When a prostitue woke up an entire hotel claiming a Secret Service agent tried to rip her off, the responsibility to clean up the mess fell to Paula Reid, the head of the Secret Service's Miami Bureau. The Washington Post profiled Reid, tracing her rise through the ranks of the Secret Service, and how she's come to represent the opposite of the agency's old macho reputation.
The Secret Service's reputation has a questionable past, which the Post described as a "'Mad Men'-era" where agent's used to use the mantra "wheels up, rings off" while travelling on the job. A former agent speaking anonymously told the Post that, “If every boss was Paula Reid, the Secret Service would never have a problem [...] It would be a lot more boring, but never a problem.” The profile paints Reid as a no-nonsense hard worker who, according to another former colleague, can quote the agency's administrative manual "like fundamentalists quote the Bible." Reid told the Post that she's still working on the investigation, and sounds like it's taken straight from an agency handbook:
“I am confident that as an agency we’ll determine exactly what happened and take appropriate action,” she said in the interview with her and an agency spokesman. “Despite this current challenge facing the Secret Service, my job is to keep Miami personnel focused on our core protective and investigative missions. Anything less is counterproductive to the many critical functions we perform each day.”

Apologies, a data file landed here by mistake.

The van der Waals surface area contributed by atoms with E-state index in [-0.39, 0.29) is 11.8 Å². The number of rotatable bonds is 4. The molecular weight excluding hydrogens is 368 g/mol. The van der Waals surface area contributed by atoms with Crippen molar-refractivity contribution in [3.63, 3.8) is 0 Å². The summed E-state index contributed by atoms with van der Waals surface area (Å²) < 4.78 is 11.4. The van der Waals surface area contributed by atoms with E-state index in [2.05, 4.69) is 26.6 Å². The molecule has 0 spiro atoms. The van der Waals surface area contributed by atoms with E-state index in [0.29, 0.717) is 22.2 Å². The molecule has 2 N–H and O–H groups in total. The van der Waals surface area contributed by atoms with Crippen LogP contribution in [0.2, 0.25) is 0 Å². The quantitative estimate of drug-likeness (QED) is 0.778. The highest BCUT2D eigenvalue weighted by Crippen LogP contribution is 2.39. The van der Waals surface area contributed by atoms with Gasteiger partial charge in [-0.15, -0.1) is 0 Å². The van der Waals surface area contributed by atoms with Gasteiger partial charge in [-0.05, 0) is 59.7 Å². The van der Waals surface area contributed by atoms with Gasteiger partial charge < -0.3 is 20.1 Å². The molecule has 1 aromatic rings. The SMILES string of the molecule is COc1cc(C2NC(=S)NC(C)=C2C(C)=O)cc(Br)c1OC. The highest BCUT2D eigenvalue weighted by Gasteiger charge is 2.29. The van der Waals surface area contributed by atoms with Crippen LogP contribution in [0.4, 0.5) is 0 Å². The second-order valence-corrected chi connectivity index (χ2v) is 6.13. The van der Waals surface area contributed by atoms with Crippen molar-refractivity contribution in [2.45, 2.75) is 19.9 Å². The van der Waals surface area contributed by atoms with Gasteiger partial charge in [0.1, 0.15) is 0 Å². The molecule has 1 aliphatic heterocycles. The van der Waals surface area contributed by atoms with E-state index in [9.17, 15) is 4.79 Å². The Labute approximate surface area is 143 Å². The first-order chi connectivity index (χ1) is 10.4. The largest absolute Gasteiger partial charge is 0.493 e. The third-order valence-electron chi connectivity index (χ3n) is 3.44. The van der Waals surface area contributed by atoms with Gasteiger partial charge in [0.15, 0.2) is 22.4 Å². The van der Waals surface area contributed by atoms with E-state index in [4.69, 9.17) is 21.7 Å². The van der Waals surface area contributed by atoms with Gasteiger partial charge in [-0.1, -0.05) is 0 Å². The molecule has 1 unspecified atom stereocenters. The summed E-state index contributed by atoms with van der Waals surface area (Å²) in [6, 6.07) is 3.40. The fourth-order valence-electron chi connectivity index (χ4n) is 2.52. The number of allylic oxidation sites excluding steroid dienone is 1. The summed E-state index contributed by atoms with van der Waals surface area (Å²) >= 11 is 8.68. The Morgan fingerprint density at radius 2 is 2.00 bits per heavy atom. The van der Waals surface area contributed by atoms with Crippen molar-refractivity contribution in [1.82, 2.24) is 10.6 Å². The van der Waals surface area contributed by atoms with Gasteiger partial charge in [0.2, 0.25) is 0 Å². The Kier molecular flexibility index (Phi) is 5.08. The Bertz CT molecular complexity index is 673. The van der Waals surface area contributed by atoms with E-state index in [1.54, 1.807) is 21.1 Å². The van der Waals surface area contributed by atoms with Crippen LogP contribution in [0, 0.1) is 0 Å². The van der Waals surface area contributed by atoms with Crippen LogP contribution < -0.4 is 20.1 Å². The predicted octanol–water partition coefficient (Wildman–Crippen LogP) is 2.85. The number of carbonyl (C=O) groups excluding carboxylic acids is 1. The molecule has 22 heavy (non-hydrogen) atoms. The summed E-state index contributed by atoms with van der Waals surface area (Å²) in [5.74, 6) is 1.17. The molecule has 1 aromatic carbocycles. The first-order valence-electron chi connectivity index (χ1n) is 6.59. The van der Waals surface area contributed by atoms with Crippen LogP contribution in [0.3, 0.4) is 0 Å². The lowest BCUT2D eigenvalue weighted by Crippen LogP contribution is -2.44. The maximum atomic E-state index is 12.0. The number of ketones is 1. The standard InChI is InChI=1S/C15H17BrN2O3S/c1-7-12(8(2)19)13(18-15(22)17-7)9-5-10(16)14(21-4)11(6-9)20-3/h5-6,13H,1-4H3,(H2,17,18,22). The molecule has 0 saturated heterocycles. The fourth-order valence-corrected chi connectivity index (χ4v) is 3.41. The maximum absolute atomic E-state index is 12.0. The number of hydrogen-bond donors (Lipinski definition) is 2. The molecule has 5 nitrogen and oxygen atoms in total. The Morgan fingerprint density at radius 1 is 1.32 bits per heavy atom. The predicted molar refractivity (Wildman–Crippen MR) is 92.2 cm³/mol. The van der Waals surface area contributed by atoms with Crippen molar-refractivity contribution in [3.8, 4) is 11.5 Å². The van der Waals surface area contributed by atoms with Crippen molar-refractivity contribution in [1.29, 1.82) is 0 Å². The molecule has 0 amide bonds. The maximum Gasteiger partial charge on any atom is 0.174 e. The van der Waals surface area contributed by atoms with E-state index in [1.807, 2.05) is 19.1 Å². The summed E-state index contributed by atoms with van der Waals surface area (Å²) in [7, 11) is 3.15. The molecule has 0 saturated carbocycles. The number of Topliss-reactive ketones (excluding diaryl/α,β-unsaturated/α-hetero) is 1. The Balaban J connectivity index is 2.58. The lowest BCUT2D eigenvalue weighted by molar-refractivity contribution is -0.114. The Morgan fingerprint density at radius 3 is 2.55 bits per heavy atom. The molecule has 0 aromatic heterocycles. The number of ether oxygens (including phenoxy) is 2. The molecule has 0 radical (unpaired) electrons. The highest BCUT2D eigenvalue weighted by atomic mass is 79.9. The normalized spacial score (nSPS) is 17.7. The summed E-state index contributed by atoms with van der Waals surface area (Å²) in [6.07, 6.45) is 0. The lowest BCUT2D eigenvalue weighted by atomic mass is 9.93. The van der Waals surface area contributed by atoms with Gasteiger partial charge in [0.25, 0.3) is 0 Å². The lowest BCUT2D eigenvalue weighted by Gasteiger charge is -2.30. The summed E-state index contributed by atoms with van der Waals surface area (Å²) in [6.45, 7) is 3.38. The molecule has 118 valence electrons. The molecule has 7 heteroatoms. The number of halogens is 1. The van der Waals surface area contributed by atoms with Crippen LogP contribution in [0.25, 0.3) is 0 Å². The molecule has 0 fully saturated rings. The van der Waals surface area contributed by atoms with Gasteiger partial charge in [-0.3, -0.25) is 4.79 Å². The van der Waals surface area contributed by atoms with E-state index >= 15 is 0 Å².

Reid's been with the Secret Service for twenty-one years, and just recently became the head of the Miami Bureau office, which handles all of the Secret Service's South American assignments. When the news first broke that a prostitue was disturbing hotel guests because an agent tried to get out of paying her, the decision to act fell on her shoulders. She rounded up the eleven agents and, with approval from her supervisor, sent them home.
David Axelrod told CNN's "State of the Union" that more firings could be expected as the investigation goes on. Three agents were released on Saturday, and a total of six have been forced out since news of the scandal first broke.
This article is from the archive of our partner The Wire.
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